Kent City Council Committee sets ordinance at meeting prohibiting mass gatherings of more than 10 starting Nov. 7

KENT, Ohio — The Kent city council committee voted to implement an ordinance to prohibit mass gatherings of more than 10 people during their monthly city council committee meeting Wednesday evening.

The meeting started with a discussion on the Committee of the Whole’s topic about diversity hiring policies and practices, which dominated the discussion for the first half of the meeting. The topic was discussed specifically in relation to the police and education departments, strategizing ways for them to do better.

Headshot of Hope Jones, the Law Director for the city of Kent
Headshot of Hope Jones, the Law Director for the city of Kent. (Courtesy of Hope Jones).

The Health and Public Safety Committee’s topic was up next, regarding the prohibition of mass gatherings. This topic was also a highlight of the evening, dominating the conversation for over half an hour, which was the majority of the second half of the meeting.

“The ordinance basically, on a local level, codifies the Ohio Department of Health order prohibiting more than 10 people from gathering,” Hope Jones, the Law Director for the city of Kent, said.

The city’s administrative staff have had conversations all summer about the Ohio Department of Health order about mass gatherings and what the city’s enforcement authority would look like, Jones said. 

“When students started returning to Kent in August, we saw an uptick in our COVID cases here,” Jones said. “So, we started having a conversation again about trying to keep students safe from themselves.”

After looking at the city of Oxford, where Miami University is located, Jones saw that they had an ordinance in place and decided to revise it to fit the specific needs of the city of Kent. Section 1 of Kent’s ordinance is the adapted portion from Oxford’s ordinance.

“Our police officers already have the authority to break up nuisance parties and things like that, but our health commissioner really wanted us to focus on too many people at parties,” Jones said. “That’s the reason we presented this to the council, to see if they would go along with it, and they did.”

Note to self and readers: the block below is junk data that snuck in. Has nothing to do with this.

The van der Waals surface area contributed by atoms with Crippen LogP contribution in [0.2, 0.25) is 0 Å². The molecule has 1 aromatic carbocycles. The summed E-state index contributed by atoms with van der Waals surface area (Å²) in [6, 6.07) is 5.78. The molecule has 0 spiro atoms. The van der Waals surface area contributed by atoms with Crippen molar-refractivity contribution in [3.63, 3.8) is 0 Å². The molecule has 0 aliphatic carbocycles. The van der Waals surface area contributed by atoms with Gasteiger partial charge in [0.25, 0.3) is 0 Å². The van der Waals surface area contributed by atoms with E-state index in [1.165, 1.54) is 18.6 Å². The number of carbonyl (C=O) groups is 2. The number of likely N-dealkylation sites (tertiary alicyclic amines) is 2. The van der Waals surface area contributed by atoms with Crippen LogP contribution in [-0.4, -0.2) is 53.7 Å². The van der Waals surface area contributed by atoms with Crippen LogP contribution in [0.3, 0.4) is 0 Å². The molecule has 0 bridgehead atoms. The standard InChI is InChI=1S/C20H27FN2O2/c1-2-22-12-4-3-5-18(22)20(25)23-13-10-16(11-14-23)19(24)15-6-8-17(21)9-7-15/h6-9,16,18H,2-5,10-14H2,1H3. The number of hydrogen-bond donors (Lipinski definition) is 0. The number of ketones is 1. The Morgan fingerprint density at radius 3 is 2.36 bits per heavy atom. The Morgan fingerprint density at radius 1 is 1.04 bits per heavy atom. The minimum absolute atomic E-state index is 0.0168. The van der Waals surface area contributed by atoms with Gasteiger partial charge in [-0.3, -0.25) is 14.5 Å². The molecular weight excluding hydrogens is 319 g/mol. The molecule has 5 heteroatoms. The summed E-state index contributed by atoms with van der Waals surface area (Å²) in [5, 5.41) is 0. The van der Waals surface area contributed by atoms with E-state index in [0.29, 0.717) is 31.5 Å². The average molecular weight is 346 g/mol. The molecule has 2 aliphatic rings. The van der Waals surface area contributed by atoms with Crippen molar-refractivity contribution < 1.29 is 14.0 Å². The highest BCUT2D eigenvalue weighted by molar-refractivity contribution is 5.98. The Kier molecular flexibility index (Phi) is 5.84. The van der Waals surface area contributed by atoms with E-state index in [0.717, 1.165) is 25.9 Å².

Exceptions to the 2020-97 prohibition against mass
gatherings ordinance:
– Normal operations at bus stops or hubs, medical
facilities, libraries, shopping malls and centers, or other
spaces where more than 10 persons may be in transit
– Typical office environments
– School and university classes or officially sanctioned
– Factories, warehouses and distribution centers
– Retail, grocery stores, restaurants and bars where
large numbers of people are present, but it is unusual
for them to be within arm’s length of one another
– Athletic and sporting events, including recreational
and club sports
– Members of the media
– Religious gatherings
– Gatherings for the purpose of the expression of
First Amendment-protected speech
– Weddings
– Funerals

During the city council meeting, six of the eight members present voted to pass the ordinance, the other two voting against it. Since the council votes with a two-thirds majority, the ordinance will be implemented. Typically, the motion would go into effect immediately since it was passed by a two-thirds vote, but since one member was absent and the two-thirds majority is based on the whole council, the ordinance will go into effect in 30 days, on Nov. 7.

Once the ordinance is in effect, it will provide the health commissioner, Joan Seidel, and her staff with the ability to civilly cite people who do not abide by the rules set forth by the ordinance. The civil citation is not a criminal charge, but will initially be a $500 fine.

“This is just our effort to try to curb both the outbreak of COVID on campus and in our community and to give the health department a civil citation type of penalty to get out there,” Jones said. “Hopefully, she never has to use it, but it gives her a little bit more to help convince people that what they’re doing isn’t safe.”

The Chief of Police Nicholas Shearer mentioned in the city council meeting that if there is a safety issue for Seidel and her staff, the Kent Police Department will be there to provide assistance. However, the civil citation is not an enforceable offense by the police department. The police department does have an unlawful noise ordinance and a nuisance party law that may be declared only if applicable.

If someone thinks that they have been unfairly given the civil penalty, there is an appeal process they can go through to dispute the civil fee.

“What they would do is contact the law department and put in a written appeal,” Jones said. “Then, either myself or my assistant would have a hearing and listen to both sides and decide whether or not the civil fees either stand or not.”

The remainder of the city council committee meeting went smoothly, with the rest of the topics on the agenda being voted on and passed without much debate. The topics discussed can be viewed on their meeting agenda. To view the live recording of the city council’s meeting, click here.